But all seriousness aside, there have always been some military people who take liberties with available items. Who doesn't have an uncle who keeps a WWI rifle or Civil War pistol or Samurai sword as a souvenir? These reservists seem to have gone too far but where is the line? Should we strive for zero tolerance?

As a Vietnam war vet, I think that some who went through hell might deserve a token of their experience (other than the colorful, often silly medals that are awarded like candy to children). Something meaningful like his fallen friend's Zippo lighter or a gas mask that saved his life. I know some took guns home after the war; I don't approve but I don't criticize.

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Don Bauder April 17, 2015 @ 5:44 p.m.

swell: Yeah, but these guys got caught SELLING the military-style weaponry. Best, Don Bauder

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Visduh April 18, 2015 @ 7:18 a.m.

These charges come across as a couple of not-too-smart dudes using their Guard membership to play gun runner. It had nothing to do with bringing a weapon home after serving in a combat zone. I, too, knew of those who brought weapons back from Vietnam, but those were usually captured enemy pieces (the SKS carbine was popular) that were legal to own in the US.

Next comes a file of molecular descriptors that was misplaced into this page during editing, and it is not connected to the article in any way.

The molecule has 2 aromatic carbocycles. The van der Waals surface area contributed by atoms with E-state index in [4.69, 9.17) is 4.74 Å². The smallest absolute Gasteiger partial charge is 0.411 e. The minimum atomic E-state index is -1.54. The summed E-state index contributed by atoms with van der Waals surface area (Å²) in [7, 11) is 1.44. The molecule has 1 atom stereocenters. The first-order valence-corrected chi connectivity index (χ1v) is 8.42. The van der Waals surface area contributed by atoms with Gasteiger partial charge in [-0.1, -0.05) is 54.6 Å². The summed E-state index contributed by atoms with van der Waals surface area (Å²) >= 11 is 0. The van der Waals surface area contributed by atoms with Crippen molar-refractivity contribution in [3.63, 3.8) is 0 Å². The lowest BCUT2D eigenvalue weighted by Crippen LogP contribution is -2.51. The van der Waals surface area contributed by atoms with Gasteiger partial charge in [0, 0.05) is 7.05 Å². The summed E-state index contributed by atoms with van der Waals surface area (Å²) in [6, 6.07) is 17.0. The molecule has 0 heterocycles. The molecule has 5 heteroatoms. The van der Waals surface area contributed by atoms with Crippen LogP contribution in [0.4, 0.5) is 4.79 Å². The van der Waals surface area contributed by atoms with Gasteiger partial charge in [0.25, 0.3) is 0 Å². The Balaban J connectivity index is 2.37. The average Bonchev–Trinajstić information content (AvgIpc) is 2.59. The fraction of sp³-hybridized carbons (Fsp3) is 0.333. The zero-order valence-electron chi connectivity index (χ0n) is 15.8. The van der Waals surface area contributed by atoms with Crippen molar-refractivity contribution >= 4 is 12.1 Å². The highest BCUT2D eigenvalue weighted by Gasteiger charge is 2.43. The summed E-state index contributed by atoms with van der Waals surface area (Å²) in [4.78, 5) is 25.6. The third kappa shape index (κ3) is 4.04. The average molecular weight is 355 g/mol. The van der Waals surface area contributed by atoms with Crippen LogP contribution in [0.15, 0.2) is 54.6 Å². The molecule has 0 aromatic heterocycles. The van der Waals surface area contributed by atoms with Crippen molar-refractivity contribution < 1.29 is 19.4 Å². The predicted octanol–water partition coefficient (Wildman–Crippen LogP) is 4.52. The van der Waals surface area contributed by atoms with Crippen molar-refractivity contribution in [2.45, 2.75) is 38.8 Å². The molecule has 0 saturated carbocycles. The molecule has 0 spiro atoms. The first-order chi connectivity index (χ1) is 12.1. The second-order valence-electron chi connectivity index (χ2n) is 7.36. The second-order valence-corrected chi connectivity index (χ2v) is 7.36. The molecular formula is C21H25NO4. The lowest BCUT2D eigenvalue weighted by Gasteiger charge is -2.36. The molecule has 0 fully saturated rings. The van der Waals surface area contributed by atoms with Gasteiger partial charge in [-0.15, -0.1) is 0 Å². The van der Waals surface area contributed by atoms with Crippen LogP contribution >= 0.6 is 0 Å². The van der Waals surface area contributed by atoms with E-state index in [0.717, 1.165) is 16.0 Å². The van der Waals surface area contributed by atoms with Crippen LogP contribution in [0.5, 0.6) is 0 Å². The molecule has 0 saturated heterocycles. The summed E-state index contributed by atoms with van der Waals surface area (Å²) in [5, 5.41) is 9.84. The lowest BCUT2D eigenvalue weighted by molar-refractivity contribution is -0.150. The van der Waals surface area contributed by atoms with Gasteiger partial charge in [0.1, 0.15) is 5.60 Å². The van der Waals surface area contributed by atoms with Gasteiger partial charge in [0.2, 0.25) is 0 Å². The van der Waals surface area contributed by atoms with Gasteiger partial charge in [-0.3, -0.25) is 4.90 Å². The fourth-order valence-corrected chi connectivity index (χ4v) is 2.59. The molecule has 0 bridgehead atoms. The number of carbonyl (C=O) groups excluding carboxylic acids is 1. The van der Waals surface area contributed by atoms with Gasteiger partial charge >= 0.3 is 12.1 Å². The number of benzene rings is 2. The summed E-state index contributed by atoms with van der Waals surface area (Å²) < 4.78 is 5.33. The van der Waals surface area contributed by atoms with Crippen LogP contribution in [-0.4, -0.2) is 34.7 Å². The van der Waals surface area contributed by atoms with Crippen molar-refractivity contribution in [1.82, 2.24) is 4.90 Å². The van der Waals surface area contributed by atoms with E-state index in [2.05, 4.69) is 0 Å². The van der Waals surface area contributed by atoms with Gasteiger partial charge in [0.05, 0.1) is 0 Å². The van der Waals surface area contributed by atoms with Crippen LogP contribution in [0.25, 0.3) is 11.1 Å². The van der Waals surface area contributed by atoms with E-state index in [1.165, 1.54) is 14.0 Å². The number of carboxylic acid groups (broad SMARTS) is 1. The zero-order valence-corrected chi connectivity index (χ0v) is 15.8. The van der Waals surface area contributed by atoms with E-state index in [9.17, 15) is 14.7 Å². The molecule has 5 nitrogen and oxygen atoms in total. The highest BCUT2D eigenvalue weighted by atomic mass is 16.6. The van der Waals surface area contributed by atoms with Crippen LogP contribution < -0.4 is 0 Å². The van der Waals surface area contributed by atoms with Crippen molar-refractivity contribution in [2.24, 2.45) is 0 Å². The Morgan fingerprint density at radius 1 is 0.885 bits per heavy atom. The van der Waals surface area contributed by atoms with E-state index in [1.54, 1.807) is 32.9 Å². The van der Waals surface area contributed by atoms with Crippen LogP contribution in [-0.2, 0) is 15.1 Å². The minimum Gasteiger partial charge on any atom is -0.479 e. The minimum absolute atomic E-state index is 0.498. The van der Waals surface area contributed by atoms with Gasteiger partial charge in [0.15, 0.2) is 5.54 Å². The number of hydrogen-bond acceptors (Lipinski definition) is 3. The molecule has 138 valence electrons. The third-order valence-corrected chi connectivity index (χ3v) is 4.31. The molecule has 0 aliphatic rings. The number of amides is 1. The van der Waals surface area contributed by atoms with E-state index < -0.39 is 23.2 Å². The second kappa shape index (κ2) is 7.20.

The Mexican national of the pair is now in really hot water. If convicted they kick him out of the guard, he loses his green card, and he does prison time. All to pick up a few bucks. Dumb, dumb.

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Don Bauder April 18, 2015 @ 10 a.m.

Visduh: Some crooks, such as those on Wall Street, are very smart. Small-time crooks can be very dumb. Unfortunately, the mainstream press mainly covers the small-timers. Their scams are not that complex.

One of the biggest problems with regulatory agencies is that they go after the penny ante crooks. It's easy work. There is no pressure from your superiors, for example. Best, Don Bauder